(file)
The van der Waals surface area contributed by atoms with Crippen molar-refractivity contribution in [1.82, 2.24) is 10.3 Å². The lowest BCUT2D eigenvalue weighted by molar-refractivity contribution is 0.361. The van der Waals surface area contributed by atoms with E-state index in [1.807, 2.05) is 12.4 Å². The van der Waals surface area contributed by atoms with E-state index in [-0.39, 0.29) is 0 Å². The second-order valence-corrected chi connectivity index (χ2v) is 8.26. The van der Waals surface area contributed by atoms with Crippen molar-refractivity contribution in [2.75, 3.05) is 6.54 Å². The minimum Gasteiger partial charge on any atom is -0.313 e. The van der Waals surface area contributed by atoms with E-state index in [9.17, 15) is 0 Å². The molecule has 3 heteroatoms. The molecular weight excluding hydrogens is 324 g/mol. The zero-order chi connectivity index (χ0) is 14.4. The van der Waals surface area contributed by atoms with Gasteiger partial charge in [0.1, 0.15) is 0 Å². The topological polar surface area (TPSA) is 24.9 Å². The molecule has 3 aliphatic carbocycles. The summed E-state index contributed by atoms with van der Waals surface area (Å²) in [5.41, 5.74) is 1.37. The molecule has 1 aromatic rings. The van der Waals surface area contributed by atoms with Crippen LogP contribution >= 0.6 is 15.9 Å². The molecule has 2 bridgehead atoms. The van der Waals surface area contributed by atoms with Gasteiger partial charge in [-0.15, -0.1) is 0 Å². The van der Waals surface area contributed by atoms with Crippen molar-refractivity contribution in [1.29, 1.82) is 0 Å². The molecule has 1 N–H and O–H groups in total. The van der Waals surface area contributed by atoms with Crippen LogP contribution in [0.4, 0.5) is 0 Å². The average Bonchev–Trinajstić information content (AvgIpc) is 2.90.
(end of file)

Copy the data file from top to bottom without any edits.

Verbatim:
The van der Waals surface area contributed by atoms with Crippen molar-refractivity contribution in [1.82, 2.24) is 10.3 Å². The lowest BCUT2D eigenvalue weighted by molar-refractivity contribution is 0.361. The van der Waals surface area contributed by atoms with E-state index in [1.807, 2.05) is 12.4 Å². The van der Waals surface area contributed by atoms with E-state index in [-0.39, 0.29) is 0 Å². The second-order valence-corrected chi connectivity index (χ2v) is 8.26. The van der Waals surface area contributed by atoms with Crippen molar-refractivity contribution in [2.75, 3.05) is 6.54 Å². The minimum Gasteiger partial charge on any atom is -0.313 e. The van der Waals surface area contributed by atoms with E-state index in [9.17, 15) is 0 Å². The molecule has 3 heteroatoms. The molecular weight excluding hydrogens is 324 g/mol. The zero-order chi connectivity index (χ0) is 14.4. The van der Waals surface area contributed by atoms with Gasteiger partial charge in [0.1, 0.15) is 0 Å². The topological polar surface area (TPSA) is 24.9 Å². The molecule has 3 aliphatic carbocycles. The summed E-state index contributed by atoms with van der Waals surface area (Å²) in [5.41, 5.74) is 1.37. The molecule has 1 aromatic rings. The van der Waals surface area contributed by atoms with Crippen LogP contribution >= 0.6 is 15.9 Å². The molecule has 2 bridgehead atoms. The van der Waals surface area contributed by atoms with Gasteiger partial charge in [-0.15, -0.1) is 0 Å². The van der Waals surface area contributed by atoms with Crippen molar-refractivity contribution in [1.29, 1.82) is 0 Å². The molecule has 1 N–H and O–H groups in total. The van der Waals surface area contributed by atoms with Crippen LogP contribution in [0.4, 0.5) is 0 Å². The average Bonchev–Trinajstić information content (AvgIpc) is 2.90.